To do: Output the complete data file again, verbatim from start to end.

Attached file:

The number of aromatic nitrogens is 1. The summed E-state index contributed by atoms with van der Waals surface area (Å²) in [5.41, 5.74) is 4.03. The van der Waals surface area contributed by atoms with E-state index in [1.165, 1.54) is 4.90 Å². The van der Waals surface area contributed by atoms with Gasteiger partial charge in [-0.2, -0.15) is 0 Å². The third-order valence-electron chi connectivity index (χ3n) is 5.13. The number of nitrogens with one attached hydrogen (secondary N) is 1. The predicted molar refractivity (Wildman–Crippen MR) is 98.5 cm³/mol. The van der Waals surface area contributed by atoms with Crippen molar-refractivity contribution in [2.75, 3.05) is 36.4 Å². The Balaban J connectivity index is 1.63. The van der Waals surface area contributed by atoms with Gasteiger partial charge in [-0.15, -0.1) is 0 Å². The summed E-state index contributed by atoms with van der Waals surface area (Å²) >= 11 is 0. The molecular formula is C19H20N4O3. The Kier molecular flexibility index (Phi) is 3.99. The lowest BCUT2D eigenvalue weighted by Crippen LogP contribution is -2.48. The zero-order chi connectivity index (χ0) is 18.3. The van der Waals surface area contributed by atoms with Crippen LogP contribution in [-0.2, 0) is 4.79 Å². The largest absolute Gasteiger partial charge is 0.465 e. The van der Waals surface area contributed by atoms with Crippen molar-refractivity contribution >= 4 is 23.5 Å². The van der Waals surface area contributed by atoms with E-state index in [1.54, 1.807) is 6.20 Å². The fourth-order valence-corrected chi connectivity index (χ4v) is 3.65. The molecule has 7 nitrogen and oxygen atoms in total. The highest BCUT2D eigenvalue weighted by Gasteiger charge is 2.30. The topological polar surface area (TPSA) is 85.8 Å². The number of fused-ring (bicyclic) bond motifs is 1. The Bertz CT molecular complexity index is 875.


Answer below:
The number of aromatic nitrogens is 1. The summed E-state index contributed by atoms with van der Waals surface area (Å²) in [5.41, 5.74) is 4.03. The van der Waals surface area contributed by atoms with E-state index in [1.165, 1.54) is 4.90 Å². The van der Waals surface area contributed by atoms with Gasteiger partial charge in [-0.2, -0.15) is 0 Å². The third-order valence-electron chi connectivity index (χ3n) is 5.13. The number of nitrogens with one attached hydrogen (secondary N) is 1. The predicted molar refractivity (Wildman–Crippen MR) is 98.5 cm³/mol. The van der Waals surface area contributed by atoms with Crippen molar-refractivity contribution in [2.75, 3.05) is 36.4 Å². The Balaban J connectivity index is 1.63. The van der Waals surface area contributed by atoms with Gasteiger partial charge in [-0.15, -0.1) is 0 Å². The summed E-state index contributed by atoms with van der Waals surface area (Å²) >= 11 is 0. The molecular formula is C19H20N4O3. The Kier molecular flexibility index (Phi) is 3.99. The lowest BCUT2D eigenvalue weighted by Crippen LogP contribution is -2.48. The zero-order chi connectivity index (χ0) is 18.3. The van der Waals surface area contributed by atoms with Crippen LogP contribution in [-0.2, 0) is 4.79 Å². The largest absolute Gasteiger partial charge is 0.465 e. The van der Waals surface area contributed by atoms with Crippen molar-refractivity contribution >= 4 is 23.5 Å². The van der Waals surface area contributed by atoms with E-state index in [1.54, 1.807) is 6.20 Å². The fourth-order valence-corrected chi connectivity index (χ4v) is 3.65. The molecule has 7 nitrogen and oxygen atoms in total. The highest BCUT2D eigenvalue weighted by Gasteiger charge is 2.30. The topological polar surface area (TPSA) is 85.8 Å². The number of fused-ring (bicyclic) bond motifs is 1. The Bertz CT molecular complexity index is 875.